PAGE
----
Is job hunting a solitary project?

I am currently job searching. My wife, who is in another field, constantly asks me how she can help me with my job search, and I don’t know what to tell her. I consider a job search to be a solitary activity, or an activity where the only help I get is from people in my same field. What should I tell my wife when she asks how she can help me?

You should handle all person-to-person contact during your job search, including e-mail. If a spouse (or anyone else) does it for you, there will be inevitable lapses when you are exposed as using a proxy. Employers don’t appreciate encountering the job hunter’s secretary or assistant.

If you need to do research, your spouse could help you with that. However, the risk is that while she’s exploring an info source, she may miss info that you might recognize (serendipitously) as useful. That’s up to you.

No matter how close your spouse is to you, I think you’ll find that job hunting and career change are indeed solitary activities. This is a time when we learn about ourselves and often find that we’re not who we thought we were. Another person can’t help you have this experience, except in passing. One of my favorite quotes is from Vladimir Nabokov, whose words might inspire epistemological terror in even the most self-confident person: “You are not I, and therein lies the irreparable calamity.”

No one — not even a spouse — can substitute their experience for your own.

One great way for a spouse to help is to listen and be a sounding board, without actually getting involved.

Let’s hear some other ways a spouse might be helpful (or cause problems) in a job search!


  1. Resumes. No matter how well you know your resume any time you make an update ask your (person by whatever title) to read it for errors. Happens every time.
    Of course you can ask them to keep their eyes/ears open during their day. They may be talking to someone who says their spouse is hiring a (fill in the blank) and they can say My spouse is in that field. Can I have them connect with you?

  2. The helpful spouse can be a great sounding board to bounce ideas off of. Sometimes we get so into our job search that we don’t see things the ways others do. Ask your spouse to not only proof read your resumes and other communications, but ask their opinion on new search strategies; how your profiles on social media sites look to an other person; ask them what they think your transferable skills could be; constructive critique on interview outfits. Ask them to just listen without judging and be patient with you.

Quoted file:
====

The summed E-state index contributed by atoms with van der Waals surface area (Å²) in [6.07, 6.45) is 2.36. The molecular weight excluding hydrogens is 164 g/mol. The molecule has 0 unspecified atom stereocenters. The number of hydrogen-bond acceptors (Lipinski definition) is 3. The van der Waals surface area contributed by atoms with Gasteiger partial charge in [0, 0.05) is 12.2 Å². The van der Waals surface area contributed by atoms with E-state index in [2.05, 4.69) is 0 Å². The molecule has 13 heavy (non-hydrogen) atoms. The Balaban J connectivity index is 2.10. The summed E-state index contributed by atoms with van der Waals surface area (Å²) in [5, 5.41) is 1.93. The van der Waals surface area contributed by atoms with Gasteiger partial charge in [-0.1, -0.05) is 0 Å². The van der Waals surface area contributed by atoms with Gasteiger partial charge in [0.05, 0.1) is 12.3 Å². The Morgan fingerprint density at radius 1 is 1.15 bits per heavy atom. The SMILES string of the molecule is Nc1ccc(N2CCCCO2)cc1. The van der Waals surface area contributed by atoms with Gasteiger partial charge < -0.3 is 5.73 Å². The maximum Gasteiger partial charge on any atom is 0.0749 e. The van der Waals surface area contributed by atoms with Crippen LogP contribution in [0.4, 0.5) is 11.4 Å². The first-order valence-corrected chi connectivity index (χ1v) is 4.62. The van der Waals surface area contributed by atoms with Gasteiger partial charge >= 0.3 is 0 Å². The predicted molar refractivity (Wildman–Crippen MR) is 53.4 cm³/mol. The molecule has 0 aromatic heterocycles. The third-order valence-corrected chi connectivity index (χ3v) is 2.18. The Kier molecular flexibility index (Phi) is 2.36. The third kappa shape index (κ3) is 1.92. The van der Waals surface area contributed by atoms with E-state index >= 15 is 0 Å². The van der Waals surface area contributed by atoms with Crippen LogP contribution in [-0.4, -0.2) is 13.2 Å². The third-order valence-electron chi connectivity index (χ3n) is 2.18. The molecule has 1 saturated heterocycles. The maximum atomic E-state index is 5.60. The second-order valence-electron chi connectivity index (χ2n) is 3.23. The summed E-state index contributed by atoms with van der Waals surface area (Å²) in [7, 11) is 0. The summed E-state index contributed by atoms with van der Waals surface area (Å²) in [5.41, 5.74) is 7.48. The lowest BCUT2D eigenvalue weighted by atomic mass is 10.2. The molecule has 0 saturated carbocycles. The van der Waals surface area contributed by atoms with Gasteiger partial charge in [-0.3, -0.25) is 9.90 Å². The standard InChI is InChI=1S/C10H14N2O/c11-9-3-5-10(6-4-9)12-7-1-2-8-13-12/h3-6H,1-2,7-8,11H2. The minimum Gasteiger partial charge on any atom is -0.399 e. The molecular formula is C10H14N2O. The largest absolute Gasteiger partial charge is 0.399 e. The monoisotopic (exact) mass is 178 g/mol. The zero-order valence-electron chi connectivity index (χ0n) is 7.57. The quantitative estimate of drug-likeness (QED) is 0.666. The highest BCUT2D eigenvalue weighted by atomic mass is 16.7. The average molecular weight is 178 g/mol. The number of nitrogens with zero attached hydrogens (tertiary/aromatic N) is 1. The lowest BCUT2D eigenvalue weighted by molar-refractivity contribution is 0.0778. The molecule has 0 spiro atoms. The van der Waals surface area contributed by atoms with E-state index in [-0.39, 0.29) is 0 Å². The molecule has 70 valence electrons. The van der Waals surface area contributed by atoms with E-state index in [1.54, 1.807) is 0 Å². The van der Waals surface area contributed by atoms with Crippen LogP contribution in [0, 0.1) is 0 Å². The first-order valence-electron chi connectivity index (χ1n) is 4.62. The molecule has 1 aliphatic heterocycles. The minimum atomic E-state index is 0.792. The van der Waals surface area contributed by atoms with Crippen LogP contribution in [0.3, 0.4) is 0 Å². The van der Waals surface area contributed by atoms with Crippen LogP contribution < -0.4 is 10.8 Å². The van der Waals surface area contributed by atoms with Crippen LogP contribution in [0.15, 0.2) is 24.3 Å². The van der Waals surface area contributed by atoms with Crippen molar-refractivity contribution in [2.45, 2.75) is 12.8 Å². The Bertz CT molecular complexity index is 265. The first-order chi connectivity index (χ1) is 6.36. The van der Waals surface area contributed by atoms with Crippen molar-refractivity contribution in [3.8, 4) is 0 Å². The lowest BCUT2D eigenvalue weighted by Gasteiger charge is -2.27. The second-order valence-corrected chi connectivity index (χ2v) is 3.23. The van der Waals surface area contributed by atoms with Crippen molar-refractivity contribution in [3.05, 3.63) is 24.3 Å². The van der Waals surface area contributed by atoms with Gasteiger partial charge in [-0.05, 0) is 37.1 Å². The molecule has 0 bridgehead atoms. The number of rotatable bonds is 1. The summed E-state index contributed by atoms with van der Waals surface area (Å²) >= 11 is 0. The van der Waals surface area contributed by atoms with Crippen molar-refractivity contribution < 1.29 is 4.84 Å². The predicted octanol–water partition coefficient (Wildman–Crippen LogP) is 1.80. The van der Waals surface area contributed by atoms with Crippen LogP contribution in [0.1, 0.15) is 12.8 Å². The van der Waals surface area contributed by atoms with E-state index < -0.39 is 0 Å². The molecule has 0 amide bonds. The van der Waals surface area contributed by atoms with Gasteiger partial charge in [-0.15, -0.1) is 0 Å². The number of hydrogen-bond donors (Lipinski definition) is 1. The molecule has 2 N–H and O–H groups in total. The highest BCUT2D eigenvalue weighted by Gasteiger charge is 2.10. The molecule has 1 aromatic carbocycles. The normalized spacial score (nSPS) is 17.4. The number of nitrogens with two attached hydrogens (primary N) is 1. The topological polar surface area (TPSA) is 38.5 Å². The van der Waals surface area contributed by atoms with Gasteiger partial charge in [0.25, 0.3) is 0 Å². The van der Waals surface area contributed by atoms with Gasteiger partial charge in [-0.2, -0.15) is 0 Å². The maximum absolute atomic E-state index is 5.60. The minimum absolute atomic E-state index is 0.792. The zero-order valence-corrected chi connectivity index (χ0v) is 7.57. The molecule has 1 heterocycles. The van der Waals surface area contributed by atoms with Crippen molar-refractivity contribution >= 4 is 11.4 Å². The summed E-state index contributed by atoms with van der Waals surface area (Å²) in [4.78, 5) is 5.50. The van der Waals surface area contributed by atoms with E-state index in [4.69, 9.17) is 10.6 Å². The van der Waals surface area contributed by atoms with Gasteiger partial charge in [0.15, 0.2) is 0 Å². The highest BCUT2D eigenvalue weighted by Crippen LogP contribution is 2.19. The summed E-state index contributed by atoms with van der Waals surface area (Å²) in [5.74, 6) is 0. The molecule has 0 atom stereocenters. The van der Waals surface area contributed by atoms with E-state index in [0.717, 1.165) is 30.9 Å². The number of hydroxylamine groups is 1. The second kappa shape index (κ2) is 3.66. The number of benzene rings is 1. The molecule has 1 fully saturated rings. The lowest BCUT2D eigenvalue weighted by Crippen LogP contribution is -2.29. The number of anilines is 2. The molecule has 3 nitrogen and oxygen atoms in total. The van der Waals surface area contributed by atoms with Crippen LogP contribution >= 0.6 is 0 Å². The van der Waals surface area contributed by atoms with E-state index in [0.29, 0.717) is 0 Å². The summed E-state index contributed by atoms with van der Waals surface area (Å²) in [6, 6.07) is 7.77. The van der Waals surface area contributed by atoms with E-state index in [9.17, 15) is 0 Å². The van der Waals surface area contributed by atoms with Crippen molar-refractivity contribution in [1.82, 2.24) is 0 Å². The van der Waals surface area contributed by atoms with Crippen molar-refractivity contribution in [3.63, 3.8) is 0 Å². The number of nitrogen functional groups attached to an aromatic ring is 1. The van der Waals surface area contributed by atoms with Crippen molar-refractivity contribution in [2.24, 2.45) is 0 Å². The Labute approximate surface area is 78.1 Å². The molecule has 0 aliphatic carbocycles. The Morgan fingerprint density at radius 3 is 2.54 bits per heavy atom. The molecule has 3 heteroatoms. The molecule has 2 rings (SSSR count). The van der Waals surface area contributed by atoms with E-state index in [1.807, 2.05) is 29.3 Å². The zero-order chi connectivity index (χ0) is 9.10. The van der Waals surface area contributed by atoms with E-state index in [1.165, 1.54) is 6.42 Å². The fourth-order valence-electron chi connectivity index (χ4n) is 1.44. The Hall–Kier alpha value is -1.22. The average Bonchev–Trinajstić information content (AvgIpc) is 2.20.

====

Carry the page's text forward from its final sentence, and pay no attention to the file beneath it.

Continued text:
3. I agree, Nick, it’s difficult to outsource aspects of the job search to a spouse. You already touched on the biggest way they can help – to listen and be a sounding board. Other ways they can help include drafting or editing letters, proofreading documents, printing and mailing cover letters and follow up/thank you letters, and helping with interview prep.

  4. I think being that sounding board and editor when it comes to things like resumes, cover letters and handling interview questions, these are key points for what a spouse or friend can do to help. If they go, “What the heck does that mean?” or “What was your point in this sentence?” it can be helpful in clarifying the message.

    Another point is to keep their eyes and ears open for things within that field which may mean having to explain what kind of work are you wanting,e.g. what sector or roles do you want. If someone wants to find someone to mow their lawn, would you be interested in that? Some may and some may not.

    Lastly, the spouse can help with some minor aspects like what clothes to wear, what attitude to have going into the interview, quiz on what key points to have and communicate, which may be easily overlooked by others in the world. How many people do you know can get that free second opinion of, “Do I have something in my teeth?” or “How do these clothes make me look?” kind of questions? It can be quite valuable and yet I doubt how many people know how to take advantage of the gold mine right next to him or her.

  5. Good ideas here about how a spouse can be helpful without being intrusive!

  6. Wow… I’ve been hoping for *more than 2 years* to find the article referenced here (Acute Spousal Interference).

    About 2 years ago, when my job was really stressing me out, and I decided to search for greener pastures, my wife inserted herself very much into the search & interview process. Not contacting an employer, but definitely offering lots of input on where I should look, how much I’m worth, what other benefits I should be offered, etc…

    Under the right circumstances, that can sound helpful, but she doesn’t understand my (technical) job or industry well enough to offer value in that area. For example, when I tried to explain why working at Microsoft just wasn’t an option, she became miffed, and it started impacting our relationship.

    Fast forward, everything’s fine now, happy with my job, etc… but really it goes to show that not all involvement is useful or constructive.

    It’s possible for someone’s heart to be in the right place, and simultaneously for their involvement to be counter-productive.

    Thank you for this article, and posting back to the 2007 article! I will guarantee you there are a LOT of people (men *and* women) in situations like this….